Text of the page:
Now let's move to a detailed review of the third quarter. The revenue performance was driven by strong global demand and by our engaged customer programs in Personal Electronics, partially offset by the impact of the pandemic in Malaysia. Net revenues increased 19.9% year-over-year, with higher sales in our three product groups and all subgroups except, as expected, the Radio Frequency Communications subgroup. Year-over-year sales to OEMs increased 9.9% and 48.6% to distribution. On a sequential basis, net revenues increased 6.9%, substantially in line with the midpoint of our outlook.

This growth was mainly driven by IMS, up 25.2%, and, to a lesser extent, MDG, up to 2.6%, while ADG decreased by six.7% caused by more severe-than-anticipated reduced operations at our Malaysian manufacturing facility due to the pandemic. Specifically, the incremental revenue impact in Q3 related to Muar is about $100 million, above our initial assessment, mainly for the Automotive subgroup. Gross profit was $1.33 billion, increasing 38.7% on a year-over-year basis.

Gross margin increased year-over-year to 41.6% from 36% mainly driven by manufacturing, both efficiencies and better loading as well as product mix and more favorable pricing. These positive drivers were partially offset by negative current effects, net of -- currency effects, sorry, net of hedging. Our third quarter gross margin was 60 basis points above the midpoint of our guidance driven by product mix. Third quarter operating margin was 18.9% from 12.3% in Q3 '20, with improvements in all three product groups. Both net income and diluted earnings per share nearly doubled year-over-year, respectively reaching $474 million and $0.51 from $242 million and $0.26 per share in Q3 '20.

Looking at the year-over-year performance, all product groups recorded double-digit growth. ADG revenues increased 18.1% on growth in Automotive and Power Discrete. AMS revenue increased 27.1% on higher Analog, MEMS and Imaging Product sales. MDG revenues increased 12.9% on growth in Microcontrollers, partially offset by the expected decline in Radio Frequency Communications. By product group on a year-over-year basis, all product groups showed improvement in operating margin. ADG operating margin increased to 10.8% from 5.8%, AMS operating margin increased to 24% from 17.5% and MDG operating margin increased to 23.9% from 17.4%.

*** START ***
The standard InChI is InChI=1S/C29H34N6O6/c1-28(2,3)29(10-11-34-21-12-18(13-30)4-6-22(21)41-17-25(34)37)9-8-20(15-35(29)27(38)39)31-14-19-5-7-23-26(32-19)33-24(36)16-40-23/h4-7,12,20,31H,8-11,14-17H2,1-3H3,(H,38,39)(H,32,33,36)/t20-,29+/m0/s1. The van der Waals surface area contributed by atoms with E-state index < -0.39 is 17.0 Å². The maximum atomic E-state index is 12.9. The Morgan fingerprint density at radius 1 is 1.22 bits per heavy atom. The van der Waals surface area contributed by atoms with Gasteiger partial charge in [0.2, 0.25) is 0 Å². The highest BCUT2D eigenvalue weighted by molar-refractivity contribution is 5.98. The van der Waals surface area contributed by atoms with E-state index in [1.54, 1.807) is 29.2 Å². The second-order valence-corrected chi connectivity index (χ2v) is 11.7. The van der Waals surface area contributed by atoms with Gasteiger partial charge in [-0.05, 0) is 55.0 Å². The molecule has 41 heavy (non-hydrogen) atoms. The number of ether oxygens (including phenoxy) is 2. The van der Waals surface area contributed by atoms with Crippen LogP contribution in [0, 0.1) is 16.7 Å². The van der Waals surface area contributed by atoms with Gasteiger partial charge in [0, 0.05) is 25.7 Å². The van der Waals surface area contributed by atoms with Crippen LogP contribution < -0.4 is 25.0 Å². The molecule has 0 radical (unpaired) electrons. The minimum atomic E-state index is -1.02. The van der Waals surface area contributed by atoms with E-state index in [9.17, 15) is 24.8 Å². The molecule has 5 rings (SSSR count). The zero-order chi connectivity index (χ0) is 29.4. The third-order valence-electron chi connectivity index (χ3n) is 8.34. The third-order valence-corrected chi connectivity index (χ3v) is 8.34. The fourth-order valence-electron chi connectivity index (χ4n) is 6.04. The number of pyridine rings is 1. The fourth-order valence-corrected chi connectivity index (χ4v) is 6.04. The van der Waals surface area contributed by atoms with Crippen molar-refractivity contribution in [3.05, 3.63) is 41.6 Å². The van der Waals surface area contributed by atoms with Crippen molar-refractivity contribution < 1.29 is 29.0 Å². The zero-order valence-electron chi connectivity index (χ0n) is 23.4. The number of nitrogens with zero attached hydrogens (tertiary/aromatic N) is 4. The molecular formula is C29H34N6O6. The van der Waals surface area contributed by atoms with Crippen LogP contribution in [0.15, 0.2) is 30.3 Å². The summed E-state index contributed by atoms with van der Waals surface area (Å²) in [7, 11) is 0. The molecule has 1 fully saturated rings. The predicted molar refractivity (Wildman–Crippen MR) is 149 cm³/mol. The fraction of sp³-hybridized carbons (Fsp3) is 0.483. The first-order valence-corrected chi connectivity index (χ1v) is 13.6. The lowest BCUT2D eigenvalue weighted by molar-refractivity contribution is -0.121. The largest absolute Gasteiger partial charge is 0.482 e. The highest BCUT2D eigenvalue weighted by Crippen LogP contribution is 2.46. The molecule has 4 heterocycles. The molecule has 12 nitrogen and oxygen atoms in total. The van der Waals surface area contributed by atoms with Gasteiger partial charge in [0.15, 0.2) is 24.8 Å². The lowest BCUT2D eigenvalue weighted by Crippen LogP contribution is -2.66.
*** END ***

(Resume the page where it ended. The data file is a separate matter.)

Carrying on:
Net cash from operating activities more than doubled to $895 million in Q3 versus $385 million in the year ago quarter. capex in third quarter was $437 million compared to $319 million in the year ago quarter. Free cash flow improved to $420 million compared to a negative $25 million in Q3 '20. We exercised the call option of the early redemption of our 2024 Tranche B convertible bond issued in 2017. As a consequence, bondholders exercised their conversion rights on the total of $750 million principal amount of the bond. In the third quarter, we fully settled this bond, delivering about 5.8 million treasury shares and paying $1.26 billion in cash, which includes the $750 million principal amount.

During the third quarter, we paid $55 million of cash dividends to shareholders, and we executed a $87 million share buyback in connection with our new share repurchase program initiated on July one of this year. Our net financial position was $798 million at October two, 2021, reflecting total liquidity of $3.46 billion and total financial debt of $2.66 billion. Let's now discuss the market and business dynamics. Similar to the second quarter, the backdrop of strong global demand continued with supply chain remain stretched -- remaining stretched, sorry.

In Automotive, bookings remained strong in Q3, and the backlog still covers about 18 months of demand. Demand continued to be well above our current and planned manufacturing capacity. One of the biggest challenge in the quarter for the whole automotive industry has been the pandemic situation in Malaysia, a country accounting for 13% of the worldwide chip assembly, testing and production. This had an impact also on us.